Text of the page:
Hedging works the same way in traditional markets. In fact, portfolios often hold hedge positions to cover for market failures, bubbles, unexpected events, and even large capitulations. The futures contract acts like insurance coverage that maintains the finances of an investor.
When leverage is added to the mix, investors can hedge, say, the full value of their portfolio if they truly believe the markets will fail.
Though traditional and crypto futures trades are used in similar circumstances, their respective market structures vary significantly.
A simple way to understand the difference between traditional and crypto markets is traditional markets are regulated, while crypto markets are unregulated. Traditional markets have laws and standards that are designed to ensure the legitimacy of an exchange, protecting against fraudulent behavior, market abuse, and so on. This means every exchange must be approved, slowing trade processes.
Crypto markets, being unregulated, don’t secure regulatory approval for trades. Trading happens faster on a crypto exchange, and new options begin to arise. Unregulated markets allow for perpetual swaps, which are futures contracts without an expiration date. Since crypto exchanges operate around the clock, investors can capitalize on market changes at any time.
One of the more obvious differences between the two markets is the window of when you’re able to trade futures contracts. Traditional markets such as the stock markets are closed for 13.5 hours each day, making it impossible to trade assets or change positions should major external events occur. With other assets like gold or oil investors still need to work with others to secure their futures contracts.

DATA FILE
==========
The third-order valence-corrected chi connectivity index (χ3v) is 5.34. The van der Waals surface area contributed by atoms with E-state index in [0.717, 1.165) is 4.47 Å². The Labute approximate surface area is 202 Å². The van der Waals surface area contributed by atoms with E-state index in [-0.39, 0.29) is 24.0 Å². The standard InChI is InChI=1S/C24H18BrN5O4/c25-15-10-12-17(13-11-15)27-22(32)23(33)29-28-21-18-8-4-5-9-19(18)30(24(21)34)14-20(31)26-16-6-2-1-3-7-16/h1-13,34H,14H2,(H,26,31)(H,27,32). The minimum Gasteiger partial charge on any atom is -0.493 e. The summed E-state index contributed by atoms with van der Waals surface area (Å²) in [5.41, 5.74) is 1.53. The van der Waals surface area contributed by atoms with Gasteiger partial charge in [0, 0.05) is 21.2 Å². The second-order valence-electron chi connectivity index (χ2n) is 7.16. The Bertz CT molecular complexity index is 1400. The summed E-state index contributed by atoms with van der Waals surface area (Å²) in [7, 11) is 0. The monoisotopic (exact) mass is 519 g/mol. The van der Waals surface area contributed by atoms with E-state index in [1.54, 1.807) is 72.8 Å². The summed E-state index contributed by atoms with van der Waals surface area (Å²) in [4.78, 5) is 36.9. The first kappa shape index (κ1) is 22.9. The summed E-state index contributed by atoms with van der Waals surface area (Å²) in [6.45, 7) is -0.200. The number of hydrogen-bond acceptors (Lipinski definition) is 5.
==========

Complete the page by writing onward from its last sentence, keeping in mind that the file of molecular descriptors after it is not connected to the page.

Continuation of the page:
With crypto-assets, trading is possible at any time of day, any day of the year. Markets never get shut down and are active all around the globe, all the time. This is a massive advantage for traders who are in tune with crypto asset performance and gives insight to when crypto-assets perform better or worse depending on the time of day/year.
As alluded to earlier, a major difference between traditional and crypto futures exchanges is the size of these markets. In terms of value, traditional markets are much larger than crypto exchanges. The top two largest exchanges include CME and ICE, both worth tens to hundreds of billions of dollars. Institutional investors, corporations, and private investors participate in these exchanges daily.
In contrast, crypto futures markets see a relatively smaller institutional participation and are primarily dominated by private investors. However, as cryptocurrencies like Bitcoin and Ethereum enter the mainstream market, more institutional investors are starting to recognize cryptocurrencies as an alternative asset class. Even institutional investors such as BlackRock (which has authorized two of its funds to invest in Bitcoin futures) are beginning to participate in the crypto futures markets.
No matter which market you trade, it’s important to first understand the stand-alone value of whatever you want to invest in, as well as its market cycles. Over-leveraged markets can burn investors and liquidate them quickly. But used wisely, and with a well-planned strategy, any futures trade can reap significant rewards.
Traditional exchanges are protected by gatekeepers, financial requirements, and locality. They are also slower and indirect to the investor. Crypto exchanges only require an internet connection, accept anyone willing to play, and are based on peer-to-peer transactions. There is no intermediary between an investor and the exchange. Crypto markets are known for being more volatile, though, and often have huge amounts of liquidity in them. No matter where you decide to trade, be wise and good luck!